Tuesday, February 9, 2016

Anderson's Brother & Sister Covers

In 1949, illustrator Harry Anderson did a series of covers for Woman's Home Companion featuring a blond-haired brother having fun with his brunette sister. 

Anderson was a specialist in painting children for the women's magazines. The covers in this series are consistently well drawn and full of Anderson's generous and playful spirit. 

Harry Anderson (1906-1996) painted in gouache or casein because he was allergic to oil. If you want to see more examples of his work, check out the online collection by Jim Pinkoski.


Jim Douglas said...

Critics often write off Anderson's sort of magazine cover illustration as overly sentimental and twee. While it pains me to ignore Anderson's mastery of composition, color, character, storytelling, etc., when I compare these covers to paintings made during the same time period by Willem de Kooning or Francis Bacon, they do appear inferior on some level.

All three artists produce images that are emotionally charged, yet only de Kooning and Bacon are taken seriously in the fine art world for their challenging statements. Why are Anderson's accessible and popular images slighted? Must images be raw, bleak, jarring, terrific, grotesque to be acclaimed? I don’t think it’s quite that simple, because Botticelli's Birth of Venus for example, while it shares many “lovely” characteristics with Anderson’s covers, receives the respect of art historians. Why do Anderson’s images lack depth??

gyrusdentus said...

James, great and informative post. Thankyou. Unbelievable what can be done with gouache.

Jim, asking for the lack of appreciation in the art world is a tough call or depressing respectively.
Why does someone painting a red square deserve 3 million for it?
I agree with your attitude towards Anderson´s paintings and was so struck with awe that i actually decided to write a post.

Tom Hart said...

This posting and the link to Jim Pinkoski's great site make my day. Perhaps depth, like beauty, is ultimately in the eye of the beholder. Personally, I find depth in Anderson's work, an evocation of a time and place. Anderson's painting's have a narrative, sometimes mundane, but in other cases, without the context of the story or article, may invite the viewer to provide a narrative of varying complexity. I'm fascinated by his style and technique too, and for me that's a kind of depth that compels me to look at many of the paintings again and again.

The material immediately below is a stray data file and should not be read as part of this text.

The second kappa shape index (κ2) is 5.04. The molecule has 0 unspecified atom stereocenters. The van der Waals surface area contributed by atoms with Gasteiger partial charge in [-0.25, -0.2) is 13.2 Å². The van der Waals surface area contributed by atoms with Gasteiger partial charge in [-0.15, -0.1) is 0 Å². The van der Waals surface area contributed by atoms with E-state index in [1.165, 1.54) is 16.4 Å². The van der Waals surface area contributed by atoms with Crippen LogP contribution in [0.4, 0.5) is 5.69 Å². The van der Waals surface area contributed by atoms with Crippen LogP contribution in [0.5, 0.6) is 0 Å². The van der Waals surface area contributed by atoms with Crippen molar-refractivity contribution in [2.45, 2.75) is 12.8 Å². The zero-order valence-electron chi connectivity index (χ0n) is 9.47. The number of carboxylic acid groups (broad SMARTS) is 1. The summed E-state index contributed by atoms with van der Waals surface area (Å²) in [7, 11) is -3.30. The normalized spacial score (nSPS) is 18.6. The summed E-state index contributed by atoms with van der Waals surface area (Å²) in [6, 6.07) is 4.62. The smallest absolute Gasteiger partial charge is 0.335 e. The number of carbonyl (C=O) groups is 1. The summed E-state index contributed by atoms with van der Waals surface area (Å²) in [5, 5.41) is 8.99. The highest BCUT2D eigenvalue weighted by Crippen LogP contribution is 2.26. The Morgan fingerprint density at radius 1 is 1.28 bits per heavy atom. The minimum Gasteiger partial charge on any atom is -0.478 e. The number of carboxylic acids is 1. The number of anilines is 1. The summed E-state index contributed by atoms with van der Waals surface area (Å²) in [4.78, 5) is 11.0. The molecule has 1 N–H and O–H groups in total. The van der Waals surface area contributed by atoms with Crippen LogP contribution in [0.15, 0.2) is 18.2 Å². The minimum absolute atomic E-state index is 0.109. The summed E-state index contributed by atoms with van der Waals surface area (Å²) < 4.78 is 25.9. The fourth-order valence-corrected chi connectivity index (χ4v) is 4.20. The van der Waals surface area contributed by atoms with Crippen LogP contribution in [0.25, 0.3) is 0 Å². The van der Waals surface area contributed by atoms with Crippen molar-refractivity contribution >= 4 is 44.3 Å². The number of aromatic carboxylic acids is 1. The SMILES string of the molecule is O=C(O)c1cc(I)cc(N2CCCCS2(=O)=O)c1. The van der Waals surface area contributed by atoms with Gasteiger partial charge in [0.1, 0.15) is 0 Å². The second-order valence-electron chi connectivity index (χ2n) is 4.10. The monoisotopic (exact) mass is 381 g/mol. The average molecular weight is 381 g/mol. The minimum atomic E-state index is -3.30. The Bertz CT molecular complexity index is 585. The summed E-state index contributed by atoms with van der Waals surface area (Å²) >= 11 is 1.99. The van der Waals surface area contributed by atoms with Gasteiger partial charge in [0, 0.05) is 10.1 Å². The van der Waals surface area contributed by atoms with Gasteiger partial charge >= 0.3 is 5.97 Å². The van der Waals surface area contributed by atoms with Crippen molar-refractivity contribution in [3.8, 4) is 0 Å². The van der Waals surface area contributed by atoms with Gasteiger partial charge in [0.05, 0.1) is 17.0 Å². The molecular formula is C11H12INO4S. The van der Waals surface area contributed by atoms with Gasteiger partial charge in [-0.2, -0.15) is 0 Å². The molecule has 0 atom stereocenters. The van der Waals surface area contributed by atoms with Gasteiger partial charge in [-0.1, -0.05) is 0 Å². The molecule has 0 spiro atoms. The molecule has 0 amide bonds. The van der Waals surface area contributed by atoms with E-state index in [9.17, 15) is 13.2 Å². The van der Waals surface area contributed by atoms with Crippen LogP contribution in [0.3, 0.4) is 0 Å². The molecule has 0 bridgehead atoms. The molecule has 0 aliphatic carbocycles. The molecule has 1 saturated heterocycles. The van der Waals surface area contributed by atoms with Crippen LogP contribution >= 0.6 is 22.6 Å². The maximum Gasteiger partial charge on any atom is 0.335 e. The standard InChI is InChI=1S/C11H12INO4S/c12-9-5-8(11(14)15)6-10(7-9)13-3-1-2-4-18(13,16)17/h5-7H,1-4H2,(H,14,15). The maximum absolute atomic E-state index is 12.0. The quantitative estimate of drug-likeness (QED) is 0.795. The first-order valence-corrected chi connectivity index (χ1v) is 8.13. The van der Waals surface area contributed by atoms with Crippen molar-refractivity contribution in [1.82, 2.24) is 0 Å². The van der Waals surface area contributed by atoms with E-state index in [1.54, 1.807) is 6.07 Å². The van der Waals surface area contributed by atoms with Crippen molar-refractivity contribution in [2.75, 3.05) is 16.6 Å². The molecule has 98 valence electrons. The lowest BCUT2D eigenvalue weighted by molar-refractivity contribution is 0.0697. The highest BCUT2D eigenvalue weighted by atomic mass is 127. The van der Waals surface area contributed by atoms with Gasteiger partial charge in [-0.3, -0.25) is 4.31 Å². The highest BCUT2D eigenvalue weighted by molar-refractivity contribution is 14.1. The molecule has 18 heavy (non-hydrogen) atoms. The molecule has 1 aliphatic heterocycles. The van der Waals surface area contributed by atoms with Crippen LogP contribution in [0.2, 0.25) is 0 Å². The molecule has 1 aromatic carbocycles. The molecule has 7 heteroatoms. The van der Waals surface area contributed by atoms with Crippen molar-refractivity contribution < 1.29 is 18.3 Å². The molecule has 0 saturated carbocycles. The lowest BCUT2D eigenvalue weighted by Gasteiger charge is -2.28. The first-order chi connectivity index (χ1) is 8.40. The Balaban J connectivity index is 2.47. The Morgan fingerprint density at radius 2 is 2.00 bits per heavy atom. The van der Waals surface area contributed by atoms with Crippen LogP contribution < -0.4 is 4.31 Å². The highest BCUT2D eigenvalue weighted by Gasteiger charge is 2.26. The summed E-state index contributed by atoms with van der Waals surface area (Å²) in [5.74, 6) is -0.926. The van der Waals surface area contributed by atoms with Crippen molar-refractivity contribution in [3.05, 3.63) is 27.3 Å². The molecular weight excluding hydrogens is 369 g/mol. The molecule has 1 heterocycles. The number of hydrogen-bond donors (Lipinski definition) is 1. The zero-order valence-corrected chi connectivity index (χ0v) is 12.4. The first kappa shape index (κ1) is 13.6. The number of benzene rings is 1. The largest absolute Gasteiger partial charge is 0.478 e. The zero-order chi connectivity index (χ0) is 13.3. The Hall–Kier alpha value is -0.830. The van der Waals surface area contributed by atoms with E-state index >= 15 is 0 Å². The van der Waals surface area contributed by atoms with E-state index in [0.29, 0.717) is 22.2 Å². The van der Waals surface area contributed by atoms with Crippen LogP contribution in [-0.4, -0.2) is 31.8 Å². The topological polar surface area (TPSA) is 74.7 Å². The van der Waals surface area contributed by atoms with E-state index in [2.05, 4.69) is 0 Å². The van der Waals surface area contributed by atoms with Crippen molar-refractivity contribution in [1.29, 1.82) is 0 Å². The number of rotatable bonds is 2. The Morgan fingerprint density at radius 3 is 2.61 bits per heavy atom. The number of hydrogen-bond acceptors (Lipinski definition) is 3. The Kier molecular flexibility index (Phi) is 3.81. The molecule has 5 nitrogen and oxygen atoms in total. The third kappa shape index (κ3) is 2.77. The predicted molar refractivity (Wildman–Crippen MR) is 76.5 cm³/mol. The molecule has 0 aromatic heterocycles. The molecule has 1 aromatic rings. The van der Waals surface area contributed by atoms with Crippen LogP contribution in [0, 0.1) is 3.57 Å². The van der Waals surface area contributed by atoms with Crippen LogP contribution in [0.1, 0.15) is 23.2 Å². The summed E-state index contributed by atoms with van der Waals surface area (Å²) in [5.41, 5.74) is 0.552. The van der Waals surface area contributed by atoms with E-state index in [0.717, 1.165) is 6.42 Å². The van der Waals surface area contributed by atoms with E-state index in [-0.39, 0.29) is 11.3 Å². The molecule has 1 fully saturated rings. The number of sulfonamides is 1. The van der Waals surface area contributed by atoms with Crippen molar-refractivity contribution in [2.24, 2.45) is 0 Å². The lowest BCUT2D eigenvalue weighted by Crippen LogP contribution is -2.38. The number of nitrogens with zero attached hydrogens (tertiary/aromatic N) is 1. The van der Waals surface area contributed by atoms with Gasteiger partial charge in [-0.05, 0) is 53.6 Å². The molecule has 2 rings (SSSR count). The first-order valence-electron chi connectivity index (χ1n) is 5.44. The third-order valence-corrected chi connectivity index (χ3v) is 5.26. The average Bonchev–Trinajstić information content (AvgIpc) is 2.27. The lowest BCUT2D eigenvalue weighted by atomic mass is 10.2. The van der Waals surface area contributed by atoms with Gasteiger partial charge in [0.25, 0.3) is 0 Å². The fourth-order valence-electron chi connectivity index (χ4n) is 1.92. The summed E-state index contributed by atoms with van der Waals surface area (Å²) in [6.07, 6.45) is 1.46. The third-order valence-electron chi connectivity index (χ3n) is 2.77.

Rich said...

Great stuff:
Just revisiting the first "Companion" cover here, with the two companions:
How for instance the boy's swimming-suit-pattern suits the starfish; and the way his pose takes up the wave's undulations on the shore.
The overall composition! What a blithe refreshing atmosphere is conveyed here: what skills of line and color.

The whole cover takes me on a holiday.
So telling it is!

Carole Pivarnik said...

Thanks for posting this and the link to the online collection of his work.

Anderson is my favorite illustrator from that time. There is just something beautiful in his brushwork, use of color, composition, and (most importantly perhaps) the wonderfully conveyed emotions on his subjects' faces. His paintings always tell a great story; I just love them.

James Gurney said...

Jim, I used to worry about that until I realized that there's no Critical Establishment out there somewhere. It's just a lot of different writers sharing what they like, and I'm one of them. So if you occasionally find artists you admire on my blog, it doesn't matter what anyone else says or doesn't say about them.

Some have argued that critics don't matter in this post-modern world; only auction prices matter. By that theory, Rockwell's "Saying Grace" ends up on a par with just about anyone else you can think of.

Carole, I agree, and accomplishing the subtle gradations of flesh and hair is no small accomplishment in gouache.

Rich, yes, and it's impressive on the starfish one how much he simplifies the water.

Tom, yes, it's a light narrative compared to the interior pieces. I like the way he showed them having fun together without sibling rivalry.

John Foster said...

Love his work, love the post. Thanks.